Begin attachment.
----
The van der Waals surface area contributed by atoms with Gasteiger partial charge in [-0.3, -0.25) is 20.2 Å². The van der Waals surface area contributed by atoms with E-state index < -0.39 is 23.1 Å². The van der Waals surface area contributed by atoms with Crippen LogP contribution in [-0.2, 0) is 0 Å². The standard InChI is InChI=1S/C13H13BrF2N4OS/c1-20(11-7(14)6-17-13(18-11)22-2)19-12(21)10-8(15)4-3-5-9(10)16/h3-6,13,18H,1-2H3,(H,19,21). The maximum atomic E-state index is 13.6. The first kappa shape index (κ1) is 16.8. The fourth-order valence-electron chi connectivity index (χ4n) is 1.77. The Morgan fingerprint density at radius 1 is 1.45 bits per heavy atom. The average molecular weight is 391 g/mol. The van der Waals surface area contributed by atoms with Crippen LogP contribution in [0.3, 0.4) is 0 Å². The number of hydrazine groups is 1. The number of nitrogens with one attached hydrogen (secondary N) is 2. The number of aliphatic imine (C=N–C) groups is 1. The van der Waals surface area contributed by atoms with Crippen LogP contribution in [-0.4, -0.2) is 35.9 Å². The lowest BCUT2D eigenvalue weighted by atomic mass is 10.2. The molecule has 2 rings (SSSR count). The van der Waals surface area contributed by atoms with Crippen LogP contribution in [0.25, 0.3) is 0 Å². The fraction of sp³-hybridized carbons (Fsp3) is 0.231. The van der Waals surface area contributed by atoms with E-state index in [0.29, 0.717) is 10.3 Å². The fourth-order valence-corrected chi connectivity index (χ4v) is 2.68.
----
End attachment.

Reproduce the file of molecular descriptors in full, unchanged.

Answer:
The van der Waals surface area contributed by atoms with Gasteiger partial charge in [-0.3, -0.25) is 20.2 Å². The van der Waals surface area contributed by atoms with E-state index < -0.39 is 23.1 Å². The van der Waals surface area contributed by atoms with Crippen LogP contribution in [-0.2, 0) is 0 Å². The standard InChI is InChI=1S/C13H13BrF2N4OS/c1-20(11-7(14)6-17-13(18-11)22-2)19-12(21)10-8(15)4-3-5-9(10)16/h3-6,13,18H,1-2H3,(H,19,21). The maximum atomic E-state index is 13.6. The first kappa shape index (κ1) is 16.8. The fourth-order valence-electron chi connectivity index (χ4n) is 1.77. The Morgan fingerprint density at radius 1 is 1.45 bits per heavy atom. The average molecular weight is 391 g/mol. The van der Waals surface area contributed by atoms with Crippen LogP contribution in [0.3, 0.4) is 0 Å². The number of hydrazine groups is 1. The number of nitrogens with one attached hydrogen (secondary N) is 2. The number of aliphatic imine (C=N–C) groups is 1. The van der Waals surface area contributed by atoms with Crippen LogP contribution in [-0.4, -0.2) is 35.9 Å². The lowest BCUT2D eigenvalue weighted by atomic mass is 10.2. The molecule has 2 rings (SSSR count). The van der Waals surface area contributed by atoms with Crippen LogP contribution in [0.25, 0.3) is 0 Å². The fraction of sp³-hybridized carbons (Fsp3) is 0.231. The van der Waals surface area contributed by atoms with E-state index in [0.29, 0.717) is 10.3 Å². The fourth-order valence-corrected chi connectivity index (χ4v) is 2.68.